Employee Empowerment


Employee empowerment gives employees a voice and fosters an environment of ownership and independence. If management can hand over some of the power, there will be increased personal investment by employees. 

With greater responsibilities and opportunities created by an empowering leadership style, employees are encouraged to take on greater challenges, benefit from opportunities, and progress more effectively in their careers. This promotes a positive employee experience, and the company benefits from the constructive spin-off. 

In this article, we take an in-depth look at how to empower individuals and the benefits and challenges of this process. We’ll look at factors that influence empowerment, how to measure progress, and list some actionable tips.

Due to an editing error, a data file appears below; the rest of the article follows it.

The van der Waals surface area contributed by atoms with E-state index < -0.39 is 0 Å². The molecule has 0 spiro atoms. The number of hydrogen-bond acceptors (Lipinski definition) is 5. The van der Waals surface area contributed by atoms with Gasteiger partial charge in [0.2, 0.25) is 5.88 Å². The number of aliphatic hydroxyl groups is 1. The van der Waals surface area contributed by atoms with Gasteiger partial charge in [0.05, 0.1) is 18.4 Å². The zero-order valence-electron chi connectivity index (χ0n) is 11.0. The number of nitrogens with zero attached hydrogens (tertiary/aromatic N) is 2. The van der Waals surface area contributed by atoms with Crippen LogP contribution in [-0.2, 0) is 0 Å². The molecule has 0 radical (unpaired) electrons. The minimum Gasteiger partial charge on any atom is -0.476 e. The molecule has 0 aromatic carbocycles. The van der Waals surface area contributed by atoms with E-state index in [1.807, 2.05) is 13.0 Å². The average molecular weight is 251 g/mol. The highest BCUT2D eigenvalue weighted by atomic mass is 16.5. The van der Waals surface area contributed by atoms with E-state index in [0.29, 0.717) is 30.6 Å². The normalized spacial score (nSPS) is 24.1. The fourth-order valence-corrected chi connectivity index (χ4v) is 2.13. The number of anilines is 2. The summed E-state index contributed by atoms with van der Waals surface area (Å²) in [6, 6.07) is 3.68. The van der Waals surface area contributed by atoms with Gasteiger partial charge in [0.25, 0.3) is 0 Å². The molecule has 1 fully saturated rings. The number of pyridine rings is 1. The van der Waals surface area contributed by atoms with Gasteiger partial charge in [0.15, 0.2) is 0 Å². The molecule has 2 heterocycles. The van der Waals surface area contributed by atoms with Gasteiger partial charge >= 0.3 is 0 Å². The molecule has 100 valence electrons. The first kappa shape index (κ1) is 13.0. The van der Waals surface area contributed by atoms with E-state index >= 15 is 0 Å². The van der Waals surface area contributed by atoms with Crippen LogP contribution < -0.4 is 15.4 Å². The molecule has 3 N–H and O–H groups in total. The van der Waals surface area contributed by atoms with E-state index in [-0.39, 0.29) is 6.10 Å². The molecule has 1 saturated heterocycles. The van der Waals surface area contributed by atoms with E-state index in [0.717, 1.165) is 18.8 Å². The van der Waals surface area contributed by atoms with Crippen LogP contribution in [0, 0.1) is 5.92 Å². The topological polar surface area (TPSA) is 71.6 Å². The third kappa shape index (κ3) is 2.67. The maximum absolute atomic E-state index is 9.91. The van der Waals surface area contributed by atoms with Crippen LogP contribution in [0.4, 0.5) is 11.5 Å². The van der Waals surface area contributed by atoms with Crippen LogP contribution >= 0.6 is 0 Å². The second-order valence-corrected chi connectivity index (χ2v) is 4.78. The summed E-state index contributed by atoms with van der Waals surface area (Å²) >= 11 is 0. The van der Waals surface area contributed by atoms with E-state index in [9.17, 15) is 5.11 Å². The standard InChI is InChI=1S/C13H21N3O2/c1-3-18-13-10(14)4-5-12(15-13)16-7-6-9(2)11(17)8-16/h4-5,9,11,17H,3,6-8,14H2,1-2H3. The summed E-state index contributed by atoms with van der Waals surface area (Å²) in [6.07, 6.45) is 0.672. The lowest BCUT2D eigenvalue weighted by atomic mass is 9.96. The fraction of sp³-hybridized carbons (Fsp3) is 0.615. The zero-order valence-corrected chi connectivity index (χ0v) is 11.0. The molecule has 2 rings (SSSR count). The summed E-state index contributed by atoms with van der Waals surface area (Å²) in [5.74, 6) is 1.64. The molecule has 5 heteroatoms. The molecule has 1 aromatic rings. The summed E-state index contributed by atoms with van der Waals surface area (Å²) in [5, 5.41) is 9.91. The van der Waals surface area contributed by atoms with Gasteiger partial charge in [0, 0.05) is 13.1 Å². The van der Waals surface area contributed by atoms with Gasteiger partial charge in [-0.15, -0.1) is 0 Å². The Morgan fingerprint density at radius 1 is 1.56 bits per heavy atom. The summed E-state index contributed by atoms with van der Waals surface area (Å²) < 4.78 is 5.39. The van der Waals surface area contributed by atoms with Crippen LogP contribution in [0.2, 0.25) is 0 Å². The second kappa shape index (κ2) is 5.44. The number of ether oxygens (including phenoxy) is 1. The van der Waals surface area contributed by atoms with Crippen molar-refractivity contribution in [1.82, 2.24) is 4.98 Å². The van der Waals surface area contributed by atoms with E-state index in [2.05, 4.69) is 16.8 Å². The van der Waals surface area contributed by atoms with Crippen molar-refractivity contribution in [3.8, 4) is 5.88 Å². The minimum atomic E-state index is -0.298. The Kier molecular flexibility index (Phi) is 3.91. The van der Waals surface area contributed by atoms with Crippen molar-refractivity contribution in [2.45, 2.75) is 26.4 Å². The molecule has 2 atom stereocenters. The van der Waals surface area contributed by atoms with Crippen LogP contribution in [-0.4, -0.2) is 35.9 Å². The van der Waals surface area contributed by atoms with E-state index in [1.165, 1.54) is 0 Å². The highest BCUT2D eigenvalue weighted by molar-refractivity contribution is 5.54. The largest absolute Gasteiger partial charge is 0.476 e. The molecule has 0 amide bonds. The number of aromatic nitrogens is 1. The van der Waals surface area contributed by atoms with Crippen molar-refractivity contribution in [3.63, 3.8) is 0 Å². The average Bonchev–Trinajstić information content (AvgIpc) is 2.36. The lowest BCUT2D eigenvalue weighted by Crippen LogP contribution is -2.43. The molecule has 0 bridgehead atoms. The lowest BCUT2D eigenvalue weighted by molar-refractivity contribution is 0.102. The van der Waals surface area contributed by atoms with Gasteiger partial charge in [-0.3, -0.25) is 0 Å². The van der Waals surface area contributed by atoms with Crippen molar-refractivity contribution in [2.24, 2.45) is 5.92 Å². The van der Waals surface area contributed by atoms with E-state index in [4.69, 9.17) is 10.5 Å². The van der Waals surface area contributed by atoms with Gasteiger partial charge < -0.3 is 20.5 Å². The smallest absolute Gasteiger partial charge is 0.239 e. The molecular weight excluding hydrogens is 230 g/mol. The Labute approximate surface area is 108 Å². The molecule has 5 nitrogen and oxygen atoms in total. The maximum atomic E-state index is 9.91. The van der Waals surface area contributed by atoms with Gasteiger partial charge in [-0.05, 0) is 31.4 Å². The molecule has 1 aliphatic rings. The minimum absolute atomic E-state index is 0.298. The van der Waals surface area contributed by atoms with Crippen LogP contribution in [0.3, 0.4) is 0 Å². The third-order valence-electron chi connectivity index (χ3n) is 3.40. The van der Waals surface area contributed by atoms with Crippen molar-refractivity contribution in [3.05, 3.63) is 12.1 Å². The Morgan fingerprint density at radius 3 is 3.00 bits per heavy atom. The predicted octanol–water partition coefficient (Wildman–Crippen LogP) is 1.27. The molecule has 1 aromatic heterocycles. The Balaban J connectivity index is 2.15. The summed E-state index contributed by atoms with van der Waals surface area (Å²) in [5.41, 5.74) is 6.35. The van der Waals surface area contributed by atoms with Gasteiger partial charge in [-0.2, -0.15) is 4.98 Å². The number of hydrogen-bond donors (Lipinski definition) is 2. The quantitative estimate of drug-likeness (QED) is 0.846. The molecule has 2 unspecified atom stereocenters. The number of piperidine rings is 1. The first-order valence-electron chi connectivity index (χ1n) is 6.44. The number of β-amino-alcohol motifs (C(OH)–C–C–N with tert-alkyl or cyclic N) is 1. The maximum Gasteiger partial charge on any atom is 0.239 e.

What is employee empowerment?

Employee empowerment happens when a company gives its employees autonomy over certain everyday activities in the workplace. Enabling and encouraging employees to make independent decisions and act on them is important because it gives employees a voice, drives an improved employee experience, and builds loyalty and trust in the workplace.  

In an empowered workspace, employees are equipped with all the tools and resources needed for making the required decisions and ensuring they are correct. An empowered employee will feel they have the ability to achieve something and that they have the confidence to succeed.

Empowered employee

Employee empowerment does not embrace micromanagement or high levels of supervision from management. If employees are given independence and freedom, they will become more aligned with the company’s mission and goals.